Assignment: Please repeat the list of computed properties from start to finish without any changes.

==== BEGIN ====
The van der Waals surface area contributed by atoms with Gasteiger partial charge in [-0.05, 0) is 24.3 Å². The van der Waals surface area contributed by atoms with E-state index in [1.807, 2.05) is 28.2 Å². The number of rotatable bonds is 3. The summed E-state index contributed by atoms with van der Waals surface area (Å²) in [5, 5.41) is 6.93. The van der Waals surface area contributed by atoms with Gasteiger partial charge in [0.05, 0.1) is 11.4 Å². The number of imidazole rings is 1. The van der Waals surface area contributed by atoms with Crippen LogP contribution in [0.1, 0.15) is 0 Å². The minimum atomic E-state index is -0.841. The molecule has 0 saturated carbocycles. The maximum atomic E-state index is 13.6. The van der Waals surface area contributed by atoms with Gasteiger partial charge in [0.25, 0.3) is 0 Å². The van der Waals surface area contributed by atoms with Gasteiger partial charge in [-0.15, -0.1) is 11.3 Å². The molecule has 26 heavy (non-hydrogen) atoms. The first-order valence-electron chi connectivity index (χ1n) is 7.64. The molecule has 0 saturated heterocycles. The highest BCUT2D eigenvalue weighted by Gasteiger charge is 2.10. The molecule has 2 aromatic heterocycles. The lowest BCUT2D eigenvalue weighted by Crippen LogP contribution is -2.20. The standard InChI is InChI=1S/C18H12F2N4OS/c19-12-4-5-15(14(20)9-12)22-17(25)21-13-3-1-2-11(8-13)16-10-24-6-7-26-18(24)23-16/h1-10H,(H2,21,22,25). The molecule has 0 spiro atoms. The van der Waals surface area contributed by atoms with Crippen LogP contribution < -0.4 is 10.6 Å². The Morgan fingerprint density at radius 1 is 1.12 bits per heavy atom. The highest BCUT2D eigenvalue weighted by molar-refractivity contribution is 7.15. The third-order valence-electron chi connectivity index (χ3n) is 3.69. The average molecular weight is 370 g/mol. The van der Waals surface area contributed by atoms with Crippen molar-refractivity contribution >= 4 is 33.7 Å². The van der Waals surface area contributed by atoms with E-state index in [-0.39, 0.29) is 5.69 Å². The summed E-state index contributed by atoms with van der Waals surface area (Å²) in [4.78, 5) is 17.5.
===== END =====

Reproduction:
The van der Waals surface area contributed by atoms with Gasteiger partial charge in [-0.05, 0) is 24.3 Å². The van der Waals surface area contributed by atoms with E-state index in [1.807, 2.05) is 28.2 Å². The number of rotatable bonds is 3. The summed E-state index contributed by atoms with van der Waals surface area (Å²) in [5, 5.41) is 6.93. The van der Waals surface area contributed by atoms with Gasteiger partial charge in [0.05, 0.1) is 11.4 Å². The number of imidazole rings is 1. The van der Waals surface area contributed by atoms with Crippen LogP contribution in [0.1, 0.15) is 0 Å². The minimum atomic E-state index is -0.841. The molecule has 0 saturated carbocycles. The maximum atomic E-state index is 13.6. The van der Waals surface area contributed by atoms with Gasteiger partial charge in [0.25, 0.3) is 0 Å². The van der Waals surface area contributed by atoms with Gasteiger partial charge in [-0.15, -0.1) is 11.3 Å². The molecule has 26 heavy (non-hydrogen) atoms. The first-order valence-electron chi connectivity index (χ1n) is 7.64. The molecule has 0 saturated heterocycles. The highest BCUT2D eigenvalue weighted by Gasteiger charge is 2.10. The molecule has 2 aromatic heterocycles. The lowest BCUT2D eigenvalue weighted by Crippen LogP contribution is -2.20. The standard InChI is InChI=1S/C18H12F2N4OS/c19-12-4-5-15(14(20)9-12)22-17(25)21-13-3-1-2-11(8-13)16-10-24-6-7-26-18(24)23-16/h1-10H,(H2,21,22,25). The molecule has 0 spiro atoms. The van der Waals surface area contributed by atoms with Crippen LogP contribution < -0.4 is 10.6 Å². The Morgan fingerprint density at radius 1 is 1.12 bits per heavy atom. The highest BCUT2D eigenvalue weighted by molar-refractivity contribution is 7.15. The third-order valence-electron chi connectivity index (χ3n) is 3.69. The average molecular weight is 370 g/mol. The van der Waals surface area contributed by atoms with Crippen molar-refractivity contribution >= 4 is 33.7 Å². The van der Waals surface area contributed by atoms with E-state index in [-0.39, 0.29) is 5.69 Å². The summed E-state index contributed by atoms with van der Waals surface area (Å²) in [4.78, 5) is 17.5.